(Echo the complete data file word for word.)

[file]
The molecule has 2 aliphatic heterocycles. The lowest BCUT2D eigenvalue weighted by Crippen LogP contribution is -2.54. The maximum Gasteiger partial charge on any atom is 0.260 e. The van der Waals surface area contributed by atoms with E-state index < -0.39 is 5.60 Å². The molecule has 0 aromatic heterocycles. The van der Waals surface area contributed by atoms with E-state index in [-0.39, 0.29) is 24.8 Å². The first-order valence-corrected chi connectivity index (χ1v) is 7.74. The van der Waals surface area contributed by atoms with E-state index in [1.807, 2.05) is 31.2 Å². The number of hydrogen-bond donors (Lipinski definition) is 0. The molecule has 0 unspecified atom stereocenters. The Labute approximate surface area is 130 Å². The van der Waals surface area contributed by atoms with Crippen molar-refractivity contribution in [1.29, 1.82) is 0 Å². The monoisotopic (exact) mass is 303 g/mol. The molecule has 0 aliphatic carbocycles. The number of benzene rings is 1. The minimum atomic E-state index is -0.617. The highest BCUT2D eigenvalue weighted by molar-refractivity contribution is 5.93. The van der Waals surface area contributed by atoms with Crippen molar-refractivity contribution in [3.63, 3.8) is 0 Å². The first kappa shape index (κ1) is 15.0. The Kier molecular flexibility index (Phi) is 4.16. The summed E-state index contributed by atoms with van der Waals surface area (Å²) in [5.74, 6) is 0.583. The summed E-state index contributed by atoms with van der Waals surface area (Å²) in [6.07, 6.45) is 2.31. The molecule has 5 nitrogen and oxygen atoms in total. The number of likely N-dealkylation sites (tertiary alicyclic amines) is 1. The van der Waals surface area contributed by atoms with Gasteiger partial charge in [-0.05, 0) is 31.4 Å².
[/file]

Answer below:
The molecule has 2 aliphatic heterocycles. The lowest BCUT2D eigenvalue weighted by Crippen LogP contribution is -2.54. The maximum Gasteiger partial charge on any atom is 0.260 e. The van der Waals surface area contributed by atoms with E-state index < -0.39 is 5.60 Å². The molecule has 0 aromatic heterocycles. The van der Waals surface area contributed by atoms with E-state index in [-0.39, 0.29) is 24.8 Å². The first-order valence-corrected chi connectivity index (χ1v) is 7.74. The van der Waals surface area contributed by atoms with E-state index in [1.807, 2.05) is 31.2 Å². The number of hydrogen-bond donors (Lipinski definition) is 0. The molecule has 0 unspecified atom stereocenters. The Labute approximate surface area is 130 Å². The van der Waals surface area contributed by atoms with Crippen molar-refractivity contribution in [1.29, 1.82) is 0 Å². The monoisotopic (exact) mass is 303 g/mol. The molecule has 0 aliphatic carbocycles. The number of benzene rings is 1. The minimum atomic E-state index is -0.617. The highest BCUT2D eigenvalue weighted by molar-refractivity contribution is 5.93. The van der Waals surface area contributed by atoms with Crippen molar-refractivity contribution in [3.63, 3.8) is 0 Å². The first kappa shape index (κ1) is 15.0. The Kier molecular flexibility index (Phi) is 4.16. The summed E-state index contributed by atoms with van der Waals surface area (Å²) in [5.74, 6) is 0.583. The summed E-state index contributed by atoms with van der Waals surface area (Å²) in [6.07, 6.45) is 2.31. The molecule has 5 nitrogen and oxygen atoms in total. The number of likely N-dealkylation sites (tertiary alicyclic amines) is 1. The van der Waals surface area contributed by atoms with Gasteiger partial charge in [-0.05, 0) is 31.4 Å².